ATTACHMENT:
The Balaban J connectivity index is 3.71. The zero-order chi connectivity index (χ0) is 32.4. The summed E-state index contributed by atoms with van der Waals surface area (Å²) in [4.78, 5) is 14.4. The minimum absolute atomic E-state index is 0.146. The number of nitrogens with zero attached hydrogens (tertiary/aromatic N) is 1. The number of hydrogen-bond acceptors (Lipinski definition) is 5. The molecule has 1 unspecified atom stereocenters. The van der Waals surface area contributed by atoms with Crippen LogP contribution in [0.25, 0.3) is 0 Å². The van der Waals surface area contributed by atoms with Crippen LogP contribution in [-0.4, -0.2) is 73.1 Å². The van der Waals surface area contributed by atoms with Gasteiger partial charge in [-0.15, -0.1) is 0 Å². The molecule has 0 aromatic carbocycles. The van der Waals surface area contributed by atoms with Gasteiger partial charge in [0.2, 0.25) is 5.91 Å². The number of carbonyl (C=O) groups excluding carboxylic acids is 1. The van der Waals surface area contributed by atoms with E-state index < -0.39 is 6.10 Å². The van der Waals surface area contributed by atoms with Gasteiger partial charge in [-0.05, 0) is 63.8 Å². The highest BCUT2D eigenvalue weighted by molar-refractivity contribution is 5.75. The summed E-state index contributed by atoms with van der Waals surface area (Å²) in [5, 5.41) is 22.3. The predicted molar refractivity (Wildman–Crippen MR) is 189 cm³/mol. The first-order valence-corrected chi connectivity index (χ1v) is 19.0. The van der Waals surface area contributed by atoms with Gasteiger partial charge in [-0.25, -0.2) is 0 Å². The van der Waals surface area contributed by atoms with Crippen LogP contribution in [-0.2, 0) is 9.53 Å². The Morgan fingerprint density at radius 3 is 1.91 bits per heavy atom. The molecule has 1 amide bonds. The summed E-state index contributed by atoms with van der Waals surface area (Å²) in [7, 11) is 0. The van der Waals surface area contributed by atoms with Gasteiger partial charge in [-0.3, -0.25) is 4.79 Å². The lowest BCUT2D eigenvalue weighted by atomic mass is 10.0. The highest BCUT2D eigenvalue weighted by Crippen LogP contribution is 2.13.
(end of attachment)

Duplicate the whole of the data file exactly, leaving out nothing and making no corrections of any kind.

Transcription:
The Balaban J connectivity index is 3.71. The zero-order chi connectivity index (χ0) is 32.4. The summed E-state index contributed by atoms with van der Waals surface area (Å²) in [4.78, 5) is 14.4. The minimum absolute atomic E-state index is 0.146. The number of nitrogens with zero attached hydrogens (tertiary/aromatic N) is 1. The number of hydrogen-bond acceptors (Lipinski definition) is 5. The molecule has 1 unspecified atom stereocenters. The van der Waals surface area contributed by atoms with Crippen LogP contribution in [0.25, 0.3) is 0 Å². The van der Waals surface area contributed by atoms with Crippen LogP contribution in [-0.4, -0.2) is 73.1 Å². The van der Waals surface area contributed by atoms with Gasteiger partial charge in [-0.15, -0.1) is 0 Å². The molecule has 0 aromatic carbocycles. The van der Waals surface area contributed by atoms with Gasteiger partial charge in [0.2, 0.25) is 5.91 Å². The number of carbonyl (C=O) groups excluding carboxylic acids is 1. The van der Waals surface area contributed by atoms with E-state index < -0.39 is 6.10 Å². The van der Waals surface area contributed by atoms with Gasteiger partial charge in [-0.05, 0) is 63.8 Å². The highest BCUT2D eigenvalue weighted by molar-refractivity contribution is 5.75. The summed E-state index contributed by atoms with van der Waals surface area (Å²) in [5, 5.41) is 22.3. The predicted molar refractivity (Wildman–Crippen MR) is 189 cm³/mol. The first-order valence-corrected chi connectivity index (χ1v) is 19.0. The van der Waals surface area contributed by atoms with Gasteiger partial charge in [-0.25, -0.2) is 0 Å². The van der Waals surface area contributed by atoms with Crippen LogP contribution in [-0.2, 0) is 9.53 Å². The Morgan fingerprint density at radius 3 is 1.91 bits per heavy atom. The molecule has 1 amide bonds. The summed E-state index contributed by atoms with van der Waals surface area (Å²) in [7, 11) is 0. The van der Waals surface area contributed by atoms with Gasteiger partial charge in [-0.3, -0.25) is 4.79 Å². The lowest BCUT2D eigenvalue weighted by atomic mass is 10.0. The highest BCUT2D eigenvalue weighted by Crippen LogP contribution is 2.13.